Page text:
[25:01] NLW: "You have to understand just how devastated the average FTX employee was at this point. Many of these people, especially our global staff, use FTX as a bank, being more efficient than banks in their part of the world. Not only then did it seem like they might be out of the job, but they were also potentially facing the total loss of their savings."
[29:39] NLW: "Reuters published a piece on Thursday that suggested that Alameda was rocked by the crashes in May and June alongside many of their other hedge fund compatriots. According to Reuters sources at that time, SBF transferred at least 4 billion in FTX funds to Alameda, secured by assets including FTT and shares in Robinhood, which SBF had bought a 7.6% share of in May. Importantly, according to these sources, a portion of these funds were in fact FTX customer deposits. [...] The one thing that had been promised over and over [...] to the very last minute was that FTX didn't touch customer funds. And it was a lie."
[27:25] NLW: "Over the next couple days, the reported numbers of the transfers from FTX to Alameda kept growing. By Friday night, Reuters again reported that it was $10 billion of customer funds. And that what's more, a huge portion of that was now missing. One source put it at exactly 1.7 billion and missing funds, and one put it up between 1 billion and 2 billion."
[28:27] NLW: "On [...] [a] Sunday meeting, where Sam was briefing execs to figure out how much to raise and telling them how much he had transferred to Alameda, apparently, it came to light that SBF had implemented bespoke software to build a backdoor into the FTX bookkeeping system. [...] The setup meant that the movement of the 10 billion in funds to Alameda did not trigger internal compliance or accounting red flags that FTX."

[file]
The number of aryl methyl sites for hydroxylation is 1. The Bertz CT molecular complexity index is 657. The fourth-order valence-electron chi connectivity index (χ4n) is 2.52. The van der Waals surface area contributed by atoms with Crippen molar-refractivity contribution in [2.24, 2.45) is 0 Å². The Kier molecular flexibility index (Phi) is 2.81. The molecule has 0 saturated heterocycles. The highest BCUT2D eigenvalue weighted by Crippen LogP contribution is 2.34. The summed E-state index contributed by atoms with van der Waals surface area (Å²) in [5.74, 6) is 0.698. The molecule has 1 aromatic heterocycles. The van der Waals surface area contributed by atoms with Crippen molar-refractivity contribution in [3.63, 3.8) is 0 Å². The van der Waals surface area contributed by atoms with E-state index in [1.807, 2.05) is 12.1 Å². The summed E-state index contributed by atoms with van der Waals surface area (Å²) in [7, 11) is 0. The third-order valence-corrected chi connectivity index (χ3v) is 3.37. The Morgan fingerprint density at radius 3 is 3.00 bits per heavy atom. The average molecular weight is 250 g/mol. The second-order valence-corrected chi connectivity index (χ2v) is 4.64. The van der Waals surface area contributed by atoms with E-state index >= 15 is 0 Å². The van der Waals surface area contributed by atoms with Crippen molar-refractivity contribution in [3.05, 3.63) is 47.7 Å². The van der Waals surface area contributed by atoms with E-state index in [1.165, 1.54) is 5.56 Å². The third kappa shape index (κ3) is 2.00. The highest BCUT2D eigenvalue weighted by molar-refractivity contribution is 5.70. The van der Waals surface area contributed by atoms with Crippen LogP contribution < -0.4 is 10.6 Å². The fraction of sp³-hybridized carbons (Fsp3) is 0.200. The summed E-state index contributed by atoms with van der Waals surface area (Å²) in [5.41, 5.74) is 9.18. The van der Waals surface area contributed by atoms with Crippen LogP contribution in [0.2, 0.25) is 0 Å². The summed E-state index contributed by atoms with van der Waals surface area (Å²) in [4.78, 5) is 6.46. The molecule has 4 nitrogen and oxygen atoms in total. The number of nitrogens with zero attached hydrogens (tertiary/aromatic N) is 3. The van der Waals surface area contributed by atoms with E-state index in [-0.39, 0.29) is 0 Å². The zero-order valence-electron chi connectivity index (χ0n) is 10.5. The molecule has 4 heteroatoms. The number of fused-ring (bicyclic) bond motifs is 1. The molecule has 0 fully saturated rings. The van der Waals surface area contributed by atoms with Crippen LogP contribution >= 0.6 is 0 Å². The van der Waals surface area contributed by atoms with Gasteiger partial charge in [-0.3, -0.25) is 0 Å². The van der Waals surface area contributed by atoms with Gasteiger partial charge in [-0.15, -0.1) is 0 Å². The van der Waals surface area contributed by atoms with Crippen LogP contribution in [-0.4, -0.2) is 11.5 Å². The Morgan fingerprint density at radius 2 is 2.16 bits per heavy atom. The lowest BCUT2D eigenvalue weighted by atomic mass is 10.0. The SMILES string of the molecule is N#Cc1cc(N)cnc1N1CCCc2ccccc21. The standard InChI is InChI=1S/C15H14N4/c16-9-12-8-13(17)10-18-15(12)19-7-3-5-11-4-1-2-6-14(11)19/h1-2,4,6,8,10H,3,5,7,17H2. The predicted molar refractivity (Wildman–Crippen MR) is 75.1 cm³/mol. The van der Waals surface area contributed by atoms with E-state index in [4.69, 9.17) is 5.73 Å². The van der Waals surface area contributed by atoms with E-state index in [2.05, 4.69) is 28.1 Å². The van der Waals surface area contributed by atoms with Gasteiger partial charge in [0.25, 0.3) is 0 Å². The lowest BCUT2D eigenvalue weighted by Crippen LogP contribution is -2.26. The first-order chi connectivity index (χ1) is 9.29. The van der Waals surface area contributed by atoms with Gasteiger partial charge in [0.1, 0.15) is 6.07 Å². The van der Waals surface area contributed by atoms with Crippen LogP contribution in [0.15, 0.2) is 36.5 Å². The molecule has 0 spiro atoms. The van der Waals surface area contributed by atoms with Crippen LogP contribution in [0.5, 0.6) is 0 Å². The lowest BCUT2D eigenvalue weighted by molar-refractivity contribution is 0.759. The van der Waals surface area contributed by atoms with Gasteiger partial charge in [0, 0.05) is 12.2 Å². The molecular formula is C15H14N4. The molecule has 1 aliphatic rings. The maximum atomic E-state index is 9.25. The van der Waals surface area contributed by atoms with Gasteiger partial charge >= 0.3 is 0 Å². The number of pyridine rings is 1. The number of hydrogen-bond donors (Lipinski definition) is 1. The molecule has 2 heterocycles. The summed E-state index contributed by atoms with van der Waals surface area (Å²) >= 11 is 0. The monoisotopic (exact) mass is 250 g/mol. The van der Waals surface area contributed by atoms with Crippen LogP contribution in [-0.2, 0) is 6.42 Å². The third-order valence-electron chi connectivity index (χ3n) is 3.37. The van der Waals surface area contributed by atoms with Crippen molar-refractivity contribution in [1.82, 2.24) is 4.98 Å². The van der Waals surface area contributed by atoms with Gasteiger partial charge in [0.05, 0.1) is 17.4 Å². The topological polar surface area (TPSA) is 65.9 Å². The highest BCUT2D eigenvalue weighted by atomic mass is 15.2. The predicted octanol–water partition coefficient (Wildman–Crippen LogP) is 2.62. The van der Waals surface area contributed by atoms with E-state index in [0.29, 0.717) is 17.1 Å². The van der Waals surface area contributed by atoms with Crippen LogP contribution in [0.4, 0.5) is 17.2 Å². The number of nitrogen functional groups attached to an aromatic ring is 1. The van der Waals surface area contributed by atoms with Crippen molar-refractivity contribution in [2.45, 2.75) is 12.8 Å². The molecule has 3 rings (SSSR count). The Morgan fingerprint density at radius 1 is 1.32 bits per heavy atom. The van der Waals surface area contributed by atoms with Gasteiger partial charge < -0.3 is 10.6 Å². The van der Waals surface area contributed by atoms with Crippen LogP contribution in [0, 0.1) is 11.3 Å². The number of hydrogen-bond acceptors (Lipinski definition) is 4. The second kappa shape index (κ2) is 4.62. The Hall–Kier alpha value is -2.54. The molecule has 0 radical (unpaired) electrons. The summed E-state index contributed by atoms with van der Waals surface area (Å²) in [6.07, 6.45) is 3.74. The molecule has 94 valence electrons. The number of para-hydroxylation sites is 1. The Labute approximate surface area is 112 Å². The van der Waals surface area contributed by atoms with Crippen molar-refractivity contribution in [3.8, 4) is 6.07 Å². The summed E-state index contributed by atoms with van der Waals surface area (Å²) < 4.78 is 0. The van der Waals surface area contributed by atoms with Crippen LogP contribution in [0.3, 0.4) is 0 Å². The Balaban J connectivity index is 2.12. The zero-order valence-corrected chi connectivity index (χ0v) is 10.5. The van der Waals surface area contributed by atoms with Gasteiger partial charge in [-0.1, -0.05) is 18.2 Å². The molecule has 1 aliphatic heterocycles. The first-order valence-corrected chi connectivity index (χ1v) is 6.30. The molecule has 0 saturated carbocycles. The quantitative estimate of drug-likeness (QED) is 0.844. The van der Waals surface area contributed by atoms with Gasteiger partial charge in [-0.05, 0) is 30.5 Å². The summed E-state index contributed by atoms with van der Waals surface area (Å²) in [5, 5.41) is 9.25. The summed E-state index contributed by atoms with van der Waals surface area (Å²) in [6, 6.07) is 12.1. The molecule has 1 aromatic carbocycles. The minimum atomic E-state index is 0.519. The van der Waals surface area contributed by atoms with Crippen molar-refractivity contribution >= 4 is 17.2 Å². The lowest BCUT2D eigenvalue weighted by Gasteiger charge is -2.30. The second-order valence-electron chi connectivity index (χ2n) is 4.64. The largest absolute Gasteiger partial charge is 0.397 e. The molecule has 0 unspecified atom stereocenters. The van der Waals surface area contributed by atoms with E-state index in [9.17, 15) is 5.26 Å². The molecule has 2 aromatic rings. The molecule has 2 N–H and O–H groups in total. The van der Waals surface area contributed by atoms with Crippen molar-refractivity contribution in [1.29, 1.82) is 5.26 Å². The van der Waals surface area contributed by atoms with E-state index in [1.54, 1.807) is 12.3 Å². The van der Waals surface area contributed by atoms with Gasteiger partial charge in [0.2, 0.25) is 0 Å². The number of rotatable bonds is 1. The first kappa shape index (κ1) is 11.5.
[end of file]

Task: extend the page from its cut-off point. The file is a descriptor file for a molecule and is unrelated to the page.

[30:36] NLW: "As late as Thursday night, there were still extreme battles within the organization about whether there could be some way to salvage something, or whether the whole thing needed to be put into bankruptcy. [...] By Friday, the forces of rationality had prevailed and FTX was put into bankruptcy. To be clear, something like 130 or more corporations tied to FTX were put into bankruptcy, which is just insane. Sam was deposed as the CEO and John Jay III was put into place, [...] the same person who was appointed to lead Enron through bankruptcy and settlement proceedings in the early 2000s."
[34:26] NLW: "Why was there no due diligence from investors? [...] First, I will say it's not quite true that no investors saw red flags. Chamath Palihapitiya of Social Capital [...] [and] Jason Choi [...] [publicly shared their] reservations about FTX. [...] Second, there were clearly some conflicts of interest. The Information reported last week that SBF had quietly invested more than a half billion dollars in Sequoia, Paradigm, and other venture firms who also invested in FTX. This sort of circular investing seems likely to be something that is going to get a lot more scrutiny and whatever is to follow. Third, [...] the guy was on the cover of magazines. He was on TV constantly. He was what the better side of crypto was supposed to look like."
[35:36] NLW: "Why didn't they just let Alameda die? [...] To me, there are two possible answers. The first is arrogance of kids who thought they could save everything and were willing to play fast and loose to do so. The second and more concerning was that they knew that the death of Alameda was an existential threat to FTX because of yet to be revealed tie ups. I think both of these are plausible and even likely."